Our treatment plan aligns with this natural healing process. The graduated strength exercises signal the body to build and strengthen new muscle cells.

Because we all heal at different rates, it is essential to progress through the exercise levels and stages at your own pace.

Healing time

To give you some guidance on how quickly you might recover from your strain, consider the following recovery times:

  • A very mild hamstring strain usually heals within 15 to 21 days.
  • More severe strains can take between 20 and 60 days to recover fully.
  • If you have a very severe strain involving a large part of the muscle or the tendons, it can take 90 days or longer to recover fully.
  • If you’ve neglected your hamstring strain for a while, tried to train on it, or reinjured it a few times, it may take several months to heal.


Most hamstring strain prevention research is football-based, but some findings apply to all running sports. Universal elements to add into hamstring injury prevention programs:

  • Eccentric hamstring strength training
  • Balance and proprioception exercises 
  • Core strength and control work, as well as whole-body strengthening 
  • Race or match-day specific training, such as kicking, tackling, and sudden sharp sprinting, in addition, hill sprints gradually expose the hamstrings to higher-risk activities.
  • Avoiding sudden increases in running volumes or intensity, allowing enough rest time to adapt and grow stronger
  • Adequate warm-ups before training, in particular, before intense training sessions

The hamstring strain treatment plan consists of 6 stages

The workout intensities have to increase as your hamstring heals to regain full strength. The app ensures that you progress correctly by setting clear targets for you at each stage.

This stage aims to allow your injury to settle and to limit the amount of swelling and internal bleeding. At this point, the PRICE regimen is beneficial for acute hamstring strains. 

Activities to avoid

  • Hamstring stretches: A hamstring strain is an overstretch injury, and stretching it will only worsen it
  • Running and jumping activities

When to progress

Proceed to the next stage when at least 48-72 hours have passed since you’ve injured your hamstring.

Hamstring specific exercises

It’s now time to start gentle strengthening of your hamstrings. The app will carefully guide you through a series of exercises that aim to activate your hamstrings and build strength in low-load positions during this stage. 

It also includes gentle mobility exercises, but you should still avoid all intense hamstring stretches.

Core and leg strength

The research shows that core and general leg strength and control can also affect your hamstrings. The app, therefore, also includes workouts to strengthen these areas.

Activities to avoid

For now, avoid:

  • Strong hamstring stretches
  • Running and jumping

When to progress

You can proceed to the next stage when:

  1. You can walk for short distances at a slow pace,
  2. and perform the prescribed hamstring workouts without pain.

Strength training

The aim during this stage is to restore the flexibility in your hamstrings and build the strength needed for easy running. You’ll also continue improving the strength and control in your core and other leg muscles.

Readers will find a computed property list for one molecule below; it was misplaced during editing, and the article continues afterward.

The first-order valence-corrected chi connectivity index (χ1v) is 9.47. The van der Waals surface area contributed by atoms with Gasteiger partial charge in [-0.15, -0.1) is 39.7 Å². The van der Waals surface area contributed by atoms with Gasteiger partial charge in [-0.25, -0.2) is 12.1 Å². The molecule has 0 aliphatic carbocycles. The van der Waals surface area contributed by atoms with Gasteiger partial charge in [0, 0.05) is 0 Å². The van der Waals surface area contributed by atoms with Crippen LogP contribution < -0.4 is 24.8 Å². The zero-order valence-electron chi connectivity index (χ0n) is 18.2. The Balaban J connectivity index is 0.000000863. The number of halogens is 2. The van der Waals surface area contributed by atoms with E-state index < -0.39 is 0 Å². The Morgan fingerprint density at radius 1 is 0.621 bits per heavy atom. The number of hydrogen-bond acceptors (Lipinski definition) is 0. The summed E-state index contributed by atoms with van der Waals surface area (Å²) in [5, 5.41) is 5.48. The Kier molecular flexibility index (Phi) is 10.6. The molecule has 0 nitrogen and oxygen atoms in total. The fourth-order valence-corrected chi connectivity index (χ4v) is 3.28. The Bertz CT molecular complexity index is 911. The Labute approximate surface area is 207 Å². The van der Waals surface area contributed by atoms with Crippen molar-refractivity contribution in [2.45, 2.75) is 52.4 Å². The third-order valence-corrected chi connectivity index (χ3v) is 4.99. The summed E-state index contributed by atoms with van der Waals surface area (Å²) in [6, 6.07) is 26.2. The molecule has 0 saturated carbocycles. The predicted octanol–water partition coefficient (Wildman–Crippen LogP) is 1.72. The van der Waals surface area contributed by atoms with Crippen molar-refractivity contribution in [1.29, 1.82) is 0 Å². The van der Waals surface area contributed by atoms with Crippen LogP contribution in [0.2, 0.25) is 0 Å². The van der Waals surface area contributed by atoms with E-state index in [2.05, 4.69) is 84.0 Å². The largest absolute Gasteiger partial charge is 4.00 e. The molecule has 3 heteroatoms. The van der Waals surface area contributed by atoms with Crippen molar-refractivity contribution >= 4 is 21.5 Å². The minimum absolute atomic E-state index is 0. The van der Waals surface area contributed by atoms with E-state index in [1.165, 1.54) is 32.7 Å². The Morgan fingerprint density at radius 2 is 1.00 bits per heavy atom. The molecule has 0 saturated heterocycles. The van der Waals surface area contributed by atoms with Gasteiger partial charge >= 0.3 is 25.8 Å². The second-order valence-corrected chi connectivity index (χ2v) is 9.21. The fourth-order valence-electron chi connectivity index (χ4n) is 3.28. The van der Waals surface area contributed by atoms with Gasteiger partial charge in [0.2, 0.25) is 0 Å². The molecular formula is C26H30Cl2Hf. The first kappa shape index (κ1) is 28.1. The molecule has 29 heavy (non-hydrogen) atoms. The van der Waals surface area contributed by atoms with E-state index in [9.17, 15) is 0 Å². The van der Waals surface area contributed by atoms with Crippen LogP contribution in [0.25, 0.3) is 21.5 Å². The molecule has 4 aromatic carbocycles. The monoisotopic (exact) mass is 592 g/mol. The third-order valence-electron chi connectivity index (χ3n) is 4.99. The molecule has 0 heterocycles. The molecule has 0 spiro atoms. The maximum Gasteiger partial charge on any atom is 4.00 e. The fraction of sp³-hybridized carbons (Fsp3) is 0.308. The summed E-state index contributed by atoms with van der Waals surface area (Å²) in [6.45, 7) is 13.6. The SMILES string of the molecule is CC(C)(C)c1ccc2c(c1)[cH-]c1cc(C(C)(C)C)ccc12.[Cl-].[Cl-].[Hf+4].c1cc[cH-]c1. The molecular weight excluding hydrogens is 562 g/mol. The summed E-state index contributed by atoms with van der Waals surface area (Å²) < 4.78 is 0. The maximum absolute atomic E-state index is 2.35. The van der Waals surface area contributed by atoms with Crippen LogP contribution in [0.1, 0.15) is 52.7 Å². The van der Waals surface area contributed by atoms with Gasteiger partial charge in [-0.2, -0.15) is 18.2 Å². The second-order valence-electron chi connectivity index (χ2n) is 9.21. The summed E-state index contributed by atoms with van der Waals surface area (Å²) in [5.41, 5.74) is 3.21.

During this stage, the app favors compound exercises that work for more than one muscle group at a time in positions resembling the running action.

Activities to avoid

Avoid all running, hopping, and jumping activities.

When to progress

You can move on to the next stage when you:

  1. Can walk at a brisk pace for 30 minutes, 
  2. and do the assigned strength exercises without your pain increasing.

Walk/run program

You’re now ready to start a return to running program, but your hamstring will not have the endurance to cope with continuous runs yet. You can develop this by following a walk/run program.

The app provides this program for you and helps you understand what level of pain or discomfort is acceptable and when you should take a step back and rest instead.

Strength training

Your strength workouts will increase in intensity, but their frequency will reduce as your running volume increases. In this way, your legs will have enough recovery time.

Activities to avoid

Avoid high intensity running, for example, fast running or hill sessions.

When to progress

You can progress to the next stage when you:

  1. Can jog 20 minutes at an easy pace for you, 
  2. and complete the strength workouts without increasing your symptoms.

The focus now is on regaining your previous running endurance in your hamstring and leg muscles. But, again, it’s best to do this slowly. Current research suggests that increasing your running volume by no more than 10% per week is a safe way to progress and avoid injury.

The strength workouts will maintain the strength you’ve built in the previous stages. Aim to do strength training on each muscle group twice per week.

Activities to avoid

Avoid high-intensity running. For example, tempos, sprints, or hill sessions, because your hamstrings will not have the capacity to cope with those activities yet. Instead, you first need to build a good endurance base.

When to progress

You can progress to the next stage when you’re able to run your normal weekly running volume at your regular easy running pace, pain-free.

You can now start training with increasing speed and intensity. It’s often best to start by adding one high-intensity workout to your week first, then slowly building from there.

In the long term, you can keep your body well-supported while running and reduce your re-injury risk by continuing with a weekly strengthening routine. The app helps you achieve this by providing a thorough maintenance program.

The hamstring strain treatment plan has 6 stages and the workouts increase in intensity as you grow stronger..
The Exact Health App contains treatment plans for common running injuries.

Recover faster. Now.

Download the App now and start the recovery with your tailored treatment plan. Adjusted to your specific needs.